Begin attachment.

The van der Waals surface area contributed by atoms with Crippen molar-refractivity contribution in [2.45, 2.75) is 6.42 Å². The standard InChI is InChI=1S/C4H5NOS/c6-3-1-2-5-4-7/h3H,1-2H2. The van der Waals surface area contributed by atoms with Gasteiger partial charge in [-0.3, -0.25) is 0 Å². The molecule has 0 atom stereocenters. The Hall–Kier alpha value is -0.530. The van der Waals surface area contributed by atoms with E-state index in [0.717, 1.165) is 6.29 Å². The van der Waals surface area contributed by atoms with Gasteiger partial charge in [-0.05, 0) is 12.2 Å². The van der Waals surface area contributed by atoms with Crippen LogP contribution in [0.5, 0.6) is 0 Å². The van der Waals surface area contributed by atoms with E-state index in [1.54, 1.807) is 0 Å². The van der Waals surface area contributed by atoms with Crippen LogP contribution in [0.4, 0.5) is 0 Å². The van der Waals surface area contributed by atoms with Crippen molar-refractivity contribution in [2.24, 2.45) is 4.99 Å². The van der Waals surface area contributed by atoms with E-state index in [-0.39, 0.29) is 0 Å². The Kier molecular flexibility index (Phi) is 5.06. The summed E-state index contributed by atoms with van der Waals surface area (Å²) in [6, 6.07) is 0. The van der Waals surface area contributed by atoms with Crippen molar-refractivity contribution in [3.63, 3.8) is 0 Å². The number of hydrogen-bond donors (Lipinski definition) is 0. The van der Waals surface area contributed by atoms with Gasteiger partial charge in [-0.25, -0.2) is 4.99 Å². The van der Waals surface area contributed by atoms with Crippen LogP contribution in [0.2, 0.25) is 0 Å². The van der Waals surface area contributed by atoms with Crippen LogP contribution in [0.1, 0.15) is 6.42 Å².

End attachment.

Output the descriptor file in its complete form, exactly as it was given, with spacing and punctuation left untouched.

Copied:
The van der Waals surface area contributed by atoms with Crippen molar-refractivity contribution in [2.45, 2.75) is 6.42 Å². The standard InChI is InChI=1S/C4H5NOS/c6-3-1-2-5-4-7/h3H,1-2H2. The van der Waals surface area contributed by atoms with Gasteiger partial charge in [-0.3, -0.25) is 0 Å². The molecule has 0 atom stereocenters. The Hall–Kier alpha value is -0.530. The van der Waals surface area contributed by atoms with E-state index in [0.717, 1.165) is 6.29 Å². The van der Waals surface area contributed by atoms with Gasteiger partial charge in [-0.05, 0) is 12.2 Å². The van der Waals surface area contributed by atoms with Crippen LogP contribution in [0.5, 0.6) is 0 Å². The van der Waals surface area contributed by atoms with E-state index in [1.54, 1.807) is 0 Å². The van der Waals surface area contributed by atoms with Crippen LogP contribution in [0.4, 0.5) is 0 Å². The van der Waals surface area contributed by atoms with Crippen molar-refractivity contribution in [2.24, 2.45) is 4.99 Å². The van der Waals surface area contributed by atoms with E-state index in [-0.39, 0.29) is 0 Å². The Kier molecular flexibility index (Phi) is 5.06. The summed E-state index contributed by atoms with van der Waals surface area (Å²) in [6, 6.07) is 0. The van der Waals surface area contributed by atoms with Crippen molar-refractivity contribution in [3.63, 3.8) is 0 Å². The number of hydrogen-bond donors (Lipinski definition) is 0. The van der Waals surface area contributed by atoms with Gasteiger partial charge in [-0.25, -0.2) is 4.99 Å². The van der Waals surface area contributed by atoms with Crippen LogP contribution in [0.2, 0.25) is 0 Å². The van der Waals surface area contributed by atoms with Crippen LogP contribution in [0.1, 0.15) is 6.42 Å².